• Despite the rebound over the last four weeks, there is certainly a great deal of cynicism regarding the stock market. This cynicism is not just showing in what people are saying, but in what they are doing. Lipper’s weekly figures on equity fund outflows for the past 3 weeks are -$2.4 bn, -$2.8 bn, and -$5.7 bn. Those are all after the market began its rebound.
  • If you listen to the talking heads, investors are worried about pressure on corporate earnings, slowing Chinese growth rates, and possibly increasing interest rates.
  • Liz Ann Sonders, chief strategist at Charles Schwab & Co., stated on Bloomberg Radio last week that this pervasive pessimism is the best evidence around in favor of the bull market run continuing. Bull markets normally end on excessive optimism, not excessive pessimism.
  • Ironically, the best historical evidence is that when people withdraw money from stocks at above-normal levels, the market typically follows with an above normal gains in the following six months. This has happened 12 times since 1984.
  • We have discussed several times in our open meetings during the past six months that we lack confidence that hedge funds and other highly touted “alternative” investments packaged by Wall Street will fulfill investors’ expectations. After a bad year generally in 2015, hedge funds are apparently off to a bad start as well in 2016.
  • The University of California’s endowment fund announced last week that it would cut the number of hedge funds it invests in to about 10 from the current level of 32. Several of the highest profile hedge fund managers are nursing double-digit losses thus far in 2016.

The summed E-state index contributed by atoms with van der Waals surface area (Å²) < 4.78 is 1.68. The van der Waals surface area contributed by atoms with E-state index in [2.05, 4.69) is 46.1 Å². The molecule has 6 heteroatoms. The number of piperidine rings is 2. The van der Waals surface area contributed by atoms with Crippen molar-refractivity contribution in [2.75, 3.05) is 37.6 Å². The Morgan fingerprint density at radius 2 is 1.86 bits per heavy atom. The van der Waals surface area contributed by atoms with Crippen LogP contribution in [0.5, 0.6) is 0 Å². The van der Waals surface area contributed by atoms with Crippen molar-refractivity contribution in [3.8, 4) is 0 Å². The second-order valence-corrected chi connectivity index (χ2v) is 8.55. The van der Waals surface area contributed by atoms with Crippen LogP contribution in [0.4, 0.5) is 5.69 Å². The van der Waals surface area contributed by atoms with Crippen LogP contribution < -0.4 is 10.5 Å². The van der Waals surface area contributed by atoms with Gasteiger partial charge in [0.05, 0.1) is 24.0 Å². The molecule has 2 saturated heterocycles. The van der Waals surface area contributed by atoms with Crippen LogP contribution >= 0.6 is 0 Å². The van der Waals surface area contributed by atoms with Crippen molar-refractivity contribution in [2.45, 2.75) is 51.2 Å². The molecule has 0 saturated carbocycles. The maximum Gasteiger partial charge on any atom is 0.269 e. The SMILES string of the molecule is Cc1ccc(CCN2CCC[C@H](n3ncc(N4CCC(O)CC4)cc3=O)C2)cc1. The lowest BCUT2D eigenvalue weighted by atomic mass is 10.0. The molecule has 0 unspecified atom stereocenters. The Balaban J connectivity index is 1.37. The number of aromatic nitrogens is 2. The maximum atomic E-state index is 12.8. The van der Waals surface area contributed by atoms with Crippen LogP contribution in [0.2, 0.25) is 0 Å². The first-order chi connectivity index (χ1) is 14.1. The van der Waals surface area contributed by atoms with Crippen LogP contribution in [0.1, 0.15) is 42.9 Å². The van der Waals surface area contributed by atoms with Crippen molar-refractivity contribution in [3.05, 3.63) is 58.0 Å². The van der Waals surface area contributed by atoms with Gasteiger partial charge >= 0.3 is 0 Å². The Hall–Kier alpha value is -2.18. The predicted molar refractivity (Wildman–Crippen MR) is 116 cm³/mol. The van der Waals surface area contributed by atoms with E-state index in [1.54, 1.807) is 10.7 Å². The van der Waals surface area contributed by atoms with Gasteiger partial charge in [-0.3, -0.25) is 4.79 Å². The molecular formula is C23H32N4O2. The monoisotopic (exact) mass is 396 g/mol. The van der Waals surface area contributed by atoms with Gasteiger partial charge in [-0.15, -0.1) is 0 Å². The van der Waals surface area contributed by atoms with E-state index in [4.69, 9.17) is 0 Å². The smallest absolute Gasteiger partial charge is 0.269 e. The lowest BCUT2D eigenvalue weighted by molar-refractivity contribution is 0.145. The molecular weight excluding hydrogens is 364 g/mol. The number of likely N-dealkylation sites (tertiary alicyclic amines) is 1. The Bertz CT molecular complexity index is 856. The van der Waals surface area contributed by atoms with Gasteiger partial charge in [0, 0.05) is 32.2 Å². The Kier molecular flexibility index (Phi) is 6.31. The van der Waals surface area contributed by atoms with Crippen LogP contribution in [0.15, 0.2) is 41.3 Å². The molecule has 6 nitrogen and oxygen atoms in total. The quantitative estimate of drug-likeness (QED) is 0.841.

Fixed Income Markets & the Fed:  Free Money

  • The European Central Bank made a 5 basis point cut last week in its refi rate which brings that to a record low of zero percent. The ECB made other cuts in several rate benchmarks at the same time. In his comments at the announcement, Mario Draghi suggested that interest rates might well remain low even after the QE program is complete. He hinted, however, that this may be the final rate cut and that statement saw recovery in the Euro.
  • We finally saw a further upward movement in the Treasury market as confidence rebuilds regarding the U.S. economic data. The yield on the U.S. 10 Year Treasury note closed up another 10 basis points at 1.98 percent last Friday to end the week. The previous week’s close was 1.88 percent. Global stock markets and commodity markets have recovered from their slumps at the beginning of the year and this eases some of the demand by investors to buy Treasuries.
  • We mentioned last week to you the comments from conversations with PIMCO about junk bond opportunities. We note that following the lousy year for junk bonds in 2015, they are now posting positive year-to-date returns in 2016.
  • We are focused on interpreting the significance of this turn-around. It could be a clue that the economy is in more solid shape than people believed. Or, maybe it is simply a reaction to this mini-commodities rally we’ve seen since last November. Regardless of the meaning, the fund-flow data for the last week reported showed an inflow of $5 bn into junk bond mutual funds.

The Week Ahead


  • U.S., Producer Price Index (BLS)
  • U.S., Retail Sales (Census Dept.)
  • U.S., Housing Market Index (National Association of Realtors)


  • U.S., Consumer Price Index (BLS)
  • U.S., Housing Starts (Dept of Commerce, HUD)
  • U.S., FOMC Meeting announcement


  • U.S., JOLTS (BLS)
  • U.S., Conference Board Leading Indicators


  • U.S., University of Michigan Consumer Sentiment